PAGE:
I do think there are some systemic issues with psychiatry as practiced in the US. My understanding is that because medicare/medicaid/insurance reimbursements are available only for medication and not cognitive therapy, most psychiatrists here are trigger happy on brain-chemical-altering medication, and generally don’t get compensated adequately for actually hearing out the patient’s psychological issues.

David Keirsey (yes, ‘the’ Keirsey) has a number of essays on the topic:

In them, he basically argues that most modern psychiatric treatment has been designed to ‘disable’ the patient and subdue symptoms, rather than pursue a cure.

I’ve unfortunately known a few people close to me with serious psychological issues like depression, bipolar disorder, borderline personality disorder etc. and in most cases the professional help they got consisted of various types of medication, wheras all they needed was psychological evaluation and personal re-examination/resolution of some of their internal conflicts. Which would also mean that they should have ideally seen psychologists rather than psychiatrists, but I believe the insurance issues were the problem (inability to get reimbursement for psychology sessions).

If anybody here is interested, I think books by Nathaniel Branden (one of the greatest psychologists of the 20th century, almost definitely an INTP) address the vast majority of the most common psychological issues I have observed through my life experience. Secondly, I would add books by Tal Ben Shahar, himself probably an ENTJ as guidance specially suited for over-achieving, hard-pushing, frustrated/depressed ENTJs. Lastly, on a tactical level of how to address some specific manifestations of issues, I found “Survival Games” by Eve Delunas (one of Keirsey’s top students) to be outstanding.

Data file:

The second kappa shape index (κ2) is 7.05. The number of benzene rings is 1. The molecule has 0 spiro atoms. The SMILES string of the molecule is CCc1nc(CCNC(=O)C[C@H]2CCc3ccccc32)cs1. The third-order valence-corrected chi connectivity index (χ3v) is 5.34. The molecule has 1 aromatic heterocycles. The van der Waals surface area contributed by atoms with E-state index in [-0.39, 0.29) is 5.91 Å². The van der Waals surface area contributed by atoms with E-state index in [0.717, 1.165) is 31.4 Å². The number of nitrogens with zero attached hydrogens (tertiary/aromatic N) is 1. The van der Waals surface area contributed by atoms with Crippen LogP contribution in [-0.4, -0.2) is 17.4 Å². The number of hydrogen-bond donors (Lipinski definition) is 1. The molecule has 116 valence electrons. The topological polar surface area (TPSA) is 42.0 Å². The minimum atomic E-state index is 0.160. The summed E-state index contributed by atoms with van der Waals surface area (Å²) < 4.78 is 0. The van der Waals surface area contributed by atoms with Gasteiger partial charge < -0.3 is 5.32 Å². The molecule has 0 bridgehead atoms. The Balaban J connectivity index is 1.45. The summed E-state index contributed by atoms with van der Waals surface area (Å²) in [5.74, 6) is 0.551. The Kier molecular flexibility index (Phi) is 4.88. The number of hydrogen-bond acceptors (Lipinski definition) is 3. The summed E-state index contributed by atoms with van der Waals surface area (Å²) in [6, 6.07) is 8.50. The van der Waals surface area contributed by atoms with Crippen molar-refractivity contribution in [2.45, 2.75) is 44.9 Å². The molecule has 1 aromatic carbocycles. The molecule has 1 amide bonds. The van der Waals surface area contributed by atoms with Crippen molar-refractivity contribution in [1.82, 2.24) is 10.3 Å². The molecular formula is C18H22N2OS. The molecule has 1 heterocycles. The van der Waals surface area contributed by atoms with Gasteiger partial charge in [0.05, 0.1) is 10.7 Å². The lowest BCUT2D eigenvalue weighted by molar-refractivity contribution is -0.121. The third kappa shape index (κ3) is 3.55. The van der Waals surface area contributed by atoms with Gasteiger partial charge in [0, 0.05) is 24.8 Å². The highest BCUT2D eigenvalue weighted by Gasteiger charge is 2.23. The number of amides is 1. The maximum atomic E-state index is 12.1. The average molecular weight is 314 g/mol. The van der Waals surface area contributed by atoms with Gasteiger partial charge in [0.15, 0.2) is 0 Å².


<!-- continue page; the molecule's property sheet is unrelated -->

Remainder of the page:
Twist it whatever you like. This place isn’t a place where you can make sufficient explanations anyway. You will have to suffice with whatever you got. I was willing to give headline the issue. If you don’t get it, then you don’t.


Ah, thanks ComplexMango – good points; I often make the silly mistake of mixing psychologists and psychiatrists.

I’m gonna look into those books as well – one of my close friends has BorderlinePD and no therapy has worked for her yet; been trying to administer my own therapy (probably not the best idea…) but it seems to have worked to a certain extent. She still gets BPD tendencies but her outbreaks are far less severe than they were several months back – I’ve been looking for good books to further educate myself on the topic

But on a brighter note – I think seeing a therapist or counselor can greatly benefit any NT who experiences emotional instability (which presumably most human beings experience time to time) in terms of taking the professional info / different perspectives offered and finding effective ways to apply them. And therapy is relatively inexpensive.

Often times people will go to therapy hoping to have someone else solve their problems for them or because they were advised to do so and haven’t really given it second thought.

Also, sometimes it’s difficult to see the world in a different light when distorted through a pervasive disorder --in which case you probably should invest in seeing a psychologist. There are some things you can’t put a price on